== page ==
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Post-Cardiotomy Parasternal Nerve Block with Bupivacaine May Be Associated with Reduced Post-Operative Opioid Use in Children: A Retrospective Cohort Study

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Children’s Heart Clinic PA, Minneapolis, MN 55404, USA
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Children’s Minnesota, Minneapolis, MN 55404, USA
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Mayo Clinic-Children’s Minnesota Cardiovascular Collaborative, Rochester/Minneapolis, MN 55905/55404, USA
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Children’s Research Institute, Children’s Minnesota, Minneapolis, MN 55404, USA
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Center of Pediatric Pain Medicine, Palliative Care and Integrative Medicine, Benioff Children’s Hospitals in Oakland and San Francisco, University of California at San Francisco UCSF, San Francisco, CA 94158, USA
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Department of Pain Medicine, Palliative Care and Integrative Medicine, Children’s Minnesota, Minneapolis, MN 55404, USA
*
Author to whom correspondence should be addressed.
Children 2020, 7(3), 20; https://doi.org/10.3390/children7030020
Received: 22 January 2020 / Revised: 10 February 2020 / Accepted: 3 March 2020 / Published: 11 March 2020
(This article belongs to the Section Pediatric Surgery)
Postoperative pain treatment affects immediate and long-term outcomes in children undergoing cardiac surgery. Opioids, as part of multimodal analgesia, are effective in treating pain, however, they can be disadvantageous due to adverse side effects. Therefore, we assessed whether the local anesthetic bupivacaine as a parasternal nerve block in children post-cardiac surgery is an effective adjunct to pain management. This was a retrospective cohort study of all patients who underwent cardiothoracic surgery via median sternotomy at a large children’s hospital between November 2011 and February 2014 with and without bupivacaine following the introduction of perioperative bupivacaine in late 2012 on a single unit. 62 out of 148 patients (age 3–17 years) who received bupivacaine demonstrated decreased postoperative opioid use. Within one day of surgery, patients who received bupivacaine required, on average, 0.57 mg/kg (95% CI, 0.46 to 0.68) of total morphine equivalent compared to 0.93 mg/kg (95% CI, 0.80 to 1.06) for patients who did not receive bupivacaine. This difference was statistically significant after adjusting for potential confounders (p-value = 0.002). Length of stay and intubation were shorter on average among patients who received bupivacaine, but these differences were not statistically significant after adjusting for potential confounders. The study results seem to suggest that the perioperative administration of bupivacaine may reduce opioid usage among children post-cardiotomy. View Full-Text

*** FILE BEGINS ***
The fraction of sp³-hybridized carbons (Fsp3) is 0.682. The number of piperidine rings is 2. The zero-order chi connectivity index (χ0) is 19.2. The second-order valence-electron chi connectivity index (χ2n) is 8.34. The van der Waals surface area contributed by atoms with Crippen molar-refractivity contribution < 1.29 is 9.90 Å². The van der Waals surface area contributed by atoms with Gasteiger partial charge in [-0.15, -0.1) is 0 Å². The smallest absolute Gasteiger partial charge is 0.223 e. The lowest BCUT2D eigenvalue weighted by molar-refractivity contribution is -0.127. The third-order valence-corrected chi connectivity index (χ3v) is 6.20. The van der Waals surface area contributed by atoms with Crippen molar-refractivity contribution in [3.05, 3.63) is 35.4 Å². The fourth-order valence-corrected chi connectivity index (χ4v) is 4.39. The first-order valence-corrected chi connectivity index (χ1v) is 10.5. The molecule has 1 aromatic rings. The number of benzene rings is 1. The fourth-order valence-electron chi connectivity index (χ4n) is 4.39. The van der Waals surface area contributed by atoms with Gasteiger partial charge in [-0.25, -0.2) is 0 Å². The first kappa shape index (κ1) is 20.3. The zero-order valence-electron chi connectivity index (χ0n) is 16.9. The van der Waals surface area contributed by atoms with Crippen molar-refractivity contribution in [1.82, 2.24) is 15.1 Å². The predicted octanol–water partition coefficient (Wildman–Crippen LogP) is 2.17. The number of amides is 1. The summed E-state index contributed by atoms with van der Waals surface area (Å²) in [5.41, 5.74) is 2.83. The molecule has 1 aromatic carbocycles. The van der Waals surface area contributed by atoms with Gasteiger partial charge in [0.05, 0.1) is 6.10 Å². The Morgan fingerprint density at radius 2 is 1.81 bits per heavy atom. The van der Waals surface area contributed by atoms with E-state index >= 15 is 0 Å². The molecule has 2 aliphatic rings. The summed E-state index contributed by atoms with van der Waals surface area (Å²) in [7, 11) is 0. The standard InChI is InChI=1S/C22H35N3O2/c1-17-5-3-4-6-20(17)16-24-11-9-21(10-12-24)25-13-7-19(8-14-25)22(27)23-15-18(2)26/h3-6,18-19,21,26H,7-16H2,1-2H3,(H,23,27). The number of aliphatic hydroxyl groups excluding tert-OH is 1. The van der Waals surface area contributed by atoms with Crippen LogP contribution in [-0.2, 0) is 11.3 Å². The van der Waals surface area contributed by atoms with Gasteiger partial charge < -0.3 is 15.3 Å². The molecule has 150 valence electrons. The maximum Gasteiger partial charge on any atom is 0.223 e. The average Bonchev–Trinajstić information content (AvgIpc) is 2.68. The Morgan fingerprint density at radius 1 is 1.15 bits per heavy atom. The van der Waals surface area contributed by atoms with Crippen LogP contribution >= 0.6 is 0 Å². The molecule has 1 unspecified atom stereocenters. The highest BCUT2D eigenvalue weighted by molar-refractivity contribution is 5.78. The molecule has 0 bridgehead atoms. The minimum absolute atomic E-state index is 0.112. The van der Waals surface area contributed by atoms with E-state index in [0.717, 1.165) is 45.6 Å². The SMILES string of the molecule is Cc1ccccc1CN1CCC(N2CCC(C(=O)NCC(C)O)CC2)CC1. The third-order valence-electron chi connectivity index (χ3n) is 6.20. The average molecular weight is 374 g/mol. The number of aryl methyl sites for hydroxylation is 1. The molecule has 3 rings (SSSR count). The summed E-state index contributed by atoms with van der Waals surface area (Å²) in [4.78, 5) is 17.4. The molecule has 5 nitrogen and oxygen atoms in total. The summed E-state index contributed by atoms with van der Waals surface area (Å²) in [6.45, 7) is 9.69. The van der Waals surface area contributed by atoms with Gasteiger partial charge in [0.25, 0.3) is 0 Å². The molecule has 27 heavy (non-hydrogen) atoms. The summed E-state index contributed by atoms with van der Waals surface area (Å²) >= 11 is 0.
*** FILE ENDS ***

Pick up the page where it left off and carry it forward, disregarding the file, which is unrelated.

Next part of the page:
Keywords: pediatric pain; congenital heart surgery; congenital heart disease; pain; postoperative care; parasternal nerve block; bupivacaine; opioid pediatric pain; congenital heart surgery; congenital heart disease; pain; postoperative care; parasternal nerve block; bupivacaine; opioid
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Moga, F.X.; Lo Galbo, M.D.; Overman, D.M.; Friedrichsdorf, S.J. Post-Cardiotomy Parasternal Nerve Block with Bupivacaine May Be Associated with Reduced Post-Operative Opioid Use in Children: A Retrospective Cohort Study. Children 2020, 7, 20.

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